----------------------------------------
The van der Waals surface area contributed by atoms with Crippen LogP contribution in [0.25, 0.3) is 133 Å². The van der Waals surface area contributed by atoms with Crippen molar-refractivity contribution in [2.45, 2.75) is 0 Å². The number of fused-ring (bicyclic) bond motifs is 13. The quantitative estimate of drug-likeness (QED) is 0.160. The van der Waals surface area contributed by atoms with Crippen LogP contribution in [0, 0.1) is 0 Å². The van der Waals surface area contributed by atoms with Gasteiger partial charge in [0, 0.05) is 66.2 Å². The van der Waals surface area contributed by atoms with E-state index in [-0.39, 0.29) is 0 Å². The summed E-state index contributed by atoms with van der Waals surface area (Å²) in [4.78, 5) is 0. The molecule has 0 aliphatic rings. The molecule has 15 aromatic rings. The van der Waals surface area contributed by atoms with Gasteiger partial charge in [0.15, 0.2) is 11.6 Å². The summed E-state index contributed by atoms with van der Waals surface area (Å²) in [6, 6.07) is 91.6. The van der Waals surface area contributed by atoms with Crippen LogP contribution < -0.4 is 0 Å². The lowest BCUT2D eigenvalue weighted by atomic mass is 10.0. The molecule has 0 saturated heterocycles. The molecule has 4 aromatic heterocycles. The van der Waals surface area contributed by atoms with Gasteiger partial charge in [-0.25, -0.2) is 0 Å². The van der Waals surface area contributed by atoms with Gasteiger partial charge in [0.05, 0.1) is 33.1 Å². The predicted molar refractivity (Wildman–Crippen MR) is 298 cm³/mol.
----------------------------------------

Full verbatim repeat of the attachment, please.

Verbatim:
The van der Waals surface area contributed by atoms with Crippen LogP contribution in [0.25, 0.3) is 133 Å². The van der Waals surface area contributed by atoms with Crippen molar-refractivity contribution in [2.45, 2.75) is 0 Å². The number of fused-ring (bicyclic) bond motifs is 13. The quantitative estimate of drug-likeness (QED) is 0.160. The van der Waals surface area contributed by atoms with Crippen LogP contribution in [0, 0.1) is 0 Å². The van der Waals surface area contributed by atoms with Gasteiger partial charge in [0, 0.05) is 66.2 Å². The van der Waals surface area contributed by atoms with E-state index in [-0.39, 0.29) is 0 Å². The summed E-state index contributed by atoms with van der Waals surface area (Å²) in [4.78, 5) is 0. The molecule has 0 aliphatic rings. The molecule has 15 aromatic rings. The van der Waals surface area contributed by atoms with Gasteiger partial charge in [0.15, 0.2) is 11.6 Å². The summed E-state index contributed by atoms with van der Waals surface area (Å²) in [6, 6.07) is 91.6. The van der Waals surface area contributed by atoms with Crippen LogP contribution < -0.4 is 0 Å². The lowest BCUT2D eigenvalue weighted by atomic mass is 10.0. The molecule has 0 saturated heterocycles. The molecule has 4 aromatic heterocycles. The van der Waals surface area contributed by atoms with Gasteiger partial charge in [-0.25, -0.2) is 0 Å². The van der Waals surface area contributed by atoms with Gasteiger partial charge in [0.05, 0.1) is 33.1 Å². The predicted molar refractivity (Wildman–Crippen MR) is 298 cm³/mol.